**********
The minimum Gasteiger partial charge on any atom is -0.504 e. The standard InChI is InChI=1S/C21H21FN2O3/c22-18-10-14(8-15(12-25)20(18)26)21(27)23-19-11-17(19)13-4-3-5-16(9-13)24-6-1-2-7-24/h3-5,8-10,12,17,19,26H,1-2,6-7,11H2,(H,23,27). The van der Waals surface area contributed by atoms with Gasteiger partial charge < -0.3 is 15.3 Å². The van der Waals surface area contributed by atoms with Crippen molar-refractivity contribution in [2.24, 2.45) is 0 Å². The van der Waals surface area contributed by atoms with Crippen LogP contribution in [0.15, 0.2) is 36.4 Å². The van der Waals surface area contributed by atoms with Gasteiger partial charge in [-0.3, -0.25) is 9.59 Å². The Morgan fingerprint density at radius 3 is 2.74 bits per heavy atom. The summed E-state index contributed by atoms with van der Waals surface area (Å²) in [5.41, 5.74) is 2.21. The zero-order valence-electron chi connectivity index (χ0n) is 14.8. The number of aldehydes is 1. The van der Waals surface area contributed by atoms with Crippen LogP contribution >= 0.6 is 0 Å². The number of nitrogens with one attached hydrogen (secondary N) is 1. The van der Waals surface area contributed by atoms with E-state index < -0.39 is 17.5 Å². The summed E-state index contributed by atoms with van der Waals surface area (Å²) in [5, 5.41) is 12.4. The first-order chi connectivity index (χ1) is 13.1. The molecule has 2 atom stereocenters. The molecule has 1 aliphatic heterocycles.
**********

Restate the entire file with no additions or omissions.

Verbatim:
The minimum Gasteiger partial charge on any atom is -0.504 e. The standard InChI is InChI=1S/C21H21FN2O3/c22-18-10-14(8-15(12-25)20(18)26)21(27)23-19-11-17(19)13-4-3-5-16(9-13)24-6-1-2-7-24/h3-5,8-10,12,17,19,26H,1-2,6-7,11H2,(H,23,27). The van der Waals surface area contributed by atoms with Gasteiger partial charge < -0.3 is 15.3 Å². The van der Waals surface area contributed by atoms with Crippen molar-refractivity contribution in [2.24, 2.45) is 0 Å². The van der Waals surface area contributed by atoms with Crippen LogP contribution in [0.15, 0.2) is 36.4 Å². The van der Waals surface area contributed by atoms with Gasteiger partial charge in [-0.3, -0.25) is 9.59 Å². The Morgan fingerprint density at radius 3 is 2.74 bits per heavy atom. The summed E-state index contributed by atoms with van der Waals surface area (Å²) in [5.41, 5.74) is 2.21. The zero-order valence-electron chi connectivity index (χ0n) is 14.8. The number of aldehydes is 1. The van der Waals surface area contributed by atoms with Crippen LogP contribution >= 0.6 is 0 Å². The number of nitrogens with one attached hydrogen (secondary N) is 1. The van der Waals surface area contributed by atoms with E-state index < -0.39 is 17.5 Å². The summed E-state index contributed by atoms with van der Waals surface area (Å²) in [5, 5.41) is 12.4. The first-order chi connectivity index (χ1) is 13.1. The molecule has 2 atom stereocenters. The molecule has 1 aliphatic heterocycles.